Guess I was wrong about it dragging out -- Kerry has conceded to Bush. And everywhere you go, it's whine, gloat, whine, gloat, right? I feel bad. So many people in the publishing industry are going to have to keep that vow to move to Canada. Could be good for Canadian publishing . . .
Anyway. Enough politics. Let's talk some real history here.
The first chapter of Wanderings, Chaim Potok's History of the Jews, ISBN 0-449-21582-2, starts with this line: "When I turn to the Bible, I discover that my ancestor's name was Abraham." I bought the book for that lovely, simple line, and will probably throw aside everything else I'm reading so I can enjoy what follows. $7.99 from Ballantine.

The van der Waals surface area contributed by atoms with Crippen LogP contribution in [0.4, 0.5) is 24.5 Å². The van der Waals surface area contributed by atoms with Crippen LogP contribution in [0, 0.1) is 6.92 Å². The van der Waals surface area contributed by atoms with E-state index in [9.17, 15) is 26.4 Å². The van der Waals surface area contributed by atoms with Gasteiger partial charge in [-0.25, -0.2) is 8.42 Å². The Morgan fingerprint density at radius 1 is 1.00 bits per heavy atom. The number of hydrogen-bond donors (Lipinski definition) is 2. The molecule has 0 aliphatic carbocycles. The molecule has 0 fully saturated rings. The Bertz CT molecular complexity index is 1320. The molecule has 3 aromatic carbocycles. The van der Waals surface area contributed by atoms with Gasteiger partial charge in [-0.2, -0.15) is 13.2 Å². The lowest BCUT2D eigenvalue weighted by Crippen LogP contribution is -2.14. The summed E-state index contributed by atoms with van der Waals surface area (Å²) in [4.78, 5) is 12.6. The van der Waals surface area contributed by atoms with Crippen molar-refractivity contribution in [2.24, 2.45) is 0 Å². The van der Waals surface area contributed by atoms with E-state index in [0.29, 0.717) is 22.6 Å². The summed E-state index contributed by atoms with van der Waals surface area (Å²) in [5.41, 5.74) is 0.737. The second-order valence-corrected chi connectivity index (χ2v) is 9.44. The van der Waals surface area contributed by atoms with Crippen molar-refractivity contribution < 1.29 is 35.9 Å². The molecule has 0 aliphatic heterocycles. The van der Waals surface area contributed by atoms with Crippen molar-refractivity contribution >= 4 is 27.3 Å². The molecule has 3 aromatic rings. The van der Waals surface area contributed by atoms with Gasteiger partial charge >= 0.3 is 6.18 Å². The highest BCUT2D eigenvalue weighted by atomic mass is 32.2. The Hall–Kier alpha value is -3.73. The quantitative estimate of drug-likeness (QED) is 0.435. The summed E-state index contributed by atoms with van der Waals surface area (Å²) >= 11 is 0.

Norman F. Cantor goes back about two and a half million years more than Potok as he opens Antiquity, ISBN 0-06-093098-5, and covers civilization from the time it was born in Sumer until it fell with Rome. Less personal, more scholarly, but worth the $13.95 you have to shell out to HarperCollins for the trade pb.
Barbara Tuchman, whose A Distant Mirror got me hooked on historical narratives way back in '79, offers views of England and Palestine from the Bronze Age to Balfour with Bible and Sword, ISBN 0-345-31427-1. Ballantine's 2003 edition is $16.00.